My First Experience Deploying an ML Model to Production by@shlokashah

My First Experience Deploying an ML Model to Production

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HackerRank Labs interned interning at HackerRank and working on a new product. The project that I was working on required data from Github. The problem was a supervised learning problem, hence the model was selected based on that and involved hyperparameter tuning. We used a train-test-split of 80/20 and a Standard Scaler to normalize the data. The next step was to integrate the model with the backend. The model was trained on a weekly basis. The accuracy achieved was good enough for our use case.
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Shloka Shah

SDE II @ HackerRank

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I have been working on Machine Learning since my third year in college. But during this time, the process always involved taking the dataset from Kaggle or some other open-source website. Also, these models/algorithms were either there on some Jupyter Notebook or Python script and were not deployed to some production website, it was always localhost.


While interning at HackerRank and also after starting as a Software Engineer here as a part of the HackerRank Labs team working on a new product, I got a chance to deploy three different ML Models to production, working end-to-end on them. In this blog, I will be sharing my learnings and experience from one of the deployed models.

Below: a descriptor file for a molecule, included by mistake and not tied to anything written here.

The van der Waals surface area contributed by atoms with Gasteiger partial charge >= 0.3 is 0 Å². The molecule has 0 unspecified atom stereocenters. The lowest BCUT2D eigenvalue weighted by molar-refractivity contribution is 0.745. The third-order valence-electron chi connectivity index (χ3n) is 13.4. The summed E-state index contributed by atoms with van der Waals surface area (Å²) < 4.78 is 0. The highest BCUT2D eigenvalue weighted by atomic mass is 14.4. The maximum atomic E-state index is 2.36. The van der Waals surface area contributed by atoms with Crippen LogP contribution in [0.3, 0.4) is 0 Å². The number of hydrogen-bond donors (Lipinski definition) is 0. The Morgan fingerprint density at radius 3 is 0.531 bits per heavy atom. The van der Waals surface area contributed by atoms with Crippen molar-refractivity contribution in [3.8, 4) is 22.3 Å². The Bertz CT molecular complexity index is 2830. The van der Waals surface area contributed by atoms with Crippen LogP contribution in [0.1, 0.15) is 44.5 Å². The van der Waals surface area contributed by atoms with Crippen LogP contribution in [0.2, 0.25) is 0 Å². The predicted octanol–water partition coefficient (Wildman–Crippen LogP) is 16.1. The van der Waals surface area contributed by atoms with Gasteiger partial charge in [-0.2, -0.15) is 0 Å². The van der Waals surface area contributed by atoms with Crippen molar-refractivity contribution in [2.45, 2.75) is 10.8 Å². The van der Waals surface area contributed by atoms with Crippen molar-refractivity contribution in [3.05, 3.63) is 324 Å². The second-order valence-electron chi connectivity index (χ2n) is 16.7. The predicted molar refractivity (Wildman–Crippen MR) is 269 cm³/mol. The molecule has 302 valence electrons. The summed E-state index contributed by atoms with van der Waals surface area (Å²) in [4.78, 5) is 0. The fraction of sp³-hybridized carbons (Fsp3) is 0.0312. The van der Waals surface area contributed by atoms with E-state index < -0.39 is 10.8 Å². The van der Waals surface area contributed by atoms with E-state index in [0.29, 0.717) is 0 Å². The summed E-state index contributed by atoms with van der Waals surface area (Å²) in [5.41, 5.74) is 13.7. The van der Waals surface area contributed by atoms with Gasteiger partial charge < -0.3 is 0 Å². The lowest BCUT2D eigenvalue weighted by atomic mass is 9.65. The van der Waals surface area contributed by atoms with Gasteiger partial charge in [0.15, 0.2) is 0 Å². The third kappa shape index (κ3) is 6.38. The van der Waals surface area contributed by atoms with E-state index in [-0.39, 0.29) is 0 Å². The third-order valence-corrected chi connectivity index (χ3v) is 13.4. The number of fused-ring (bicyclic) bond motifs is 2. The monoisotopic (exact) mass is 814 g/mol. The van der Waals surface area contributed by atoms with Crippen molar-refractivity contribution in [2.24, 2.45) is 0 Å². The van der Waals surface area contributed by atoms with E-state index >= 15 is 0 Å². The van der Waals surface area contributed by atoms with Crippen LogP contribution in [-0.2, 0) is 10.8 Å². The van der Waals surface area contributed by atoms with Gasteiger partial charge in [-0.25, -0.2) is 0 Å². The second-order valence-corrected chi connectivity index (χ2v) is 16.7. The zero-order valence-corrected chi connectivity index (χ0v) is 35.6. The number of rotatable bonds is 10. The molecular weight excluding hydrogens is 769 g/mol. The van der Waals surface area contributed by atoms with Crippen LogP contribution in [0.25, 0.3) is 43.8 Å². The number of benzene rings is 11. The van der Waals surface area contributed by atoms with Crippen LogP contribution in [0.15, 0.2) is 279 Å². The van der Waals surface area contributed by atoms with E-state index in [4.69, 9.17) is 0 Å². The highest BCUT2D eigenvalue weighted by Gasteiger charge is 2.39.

The tasks involved collecting the data, data cleaning, analysis and visualization, model selection, evaluating the model, and finally deploying it.


While I think that once the model is ready, the deployment and integration with the backend will just be a small part of it, it is the other way around. Model development was just a small piece of the entire process, the entire deployment pipeline required brainstorming.


The problem statement that we were trying to solve was based on Supervised Learning.

1. Data Collection: Data plays an important role in any ML task. The project that I was working on required data from Github. Since Github API has a rate limit on an hourly basis, I had to make sure that the rate limit was not exceeded. In order to tackle this, batch processing of data was added in the python script.


2. Data Cleaning, Analysis, and Visualization: The data from Github was in raw format, using pandas to modify the data to fetch the required variables, and handle missing data. Once the variables were fetched, I found their correlation with the target variable, visualized them using a heat map & then decided on the final decision variables.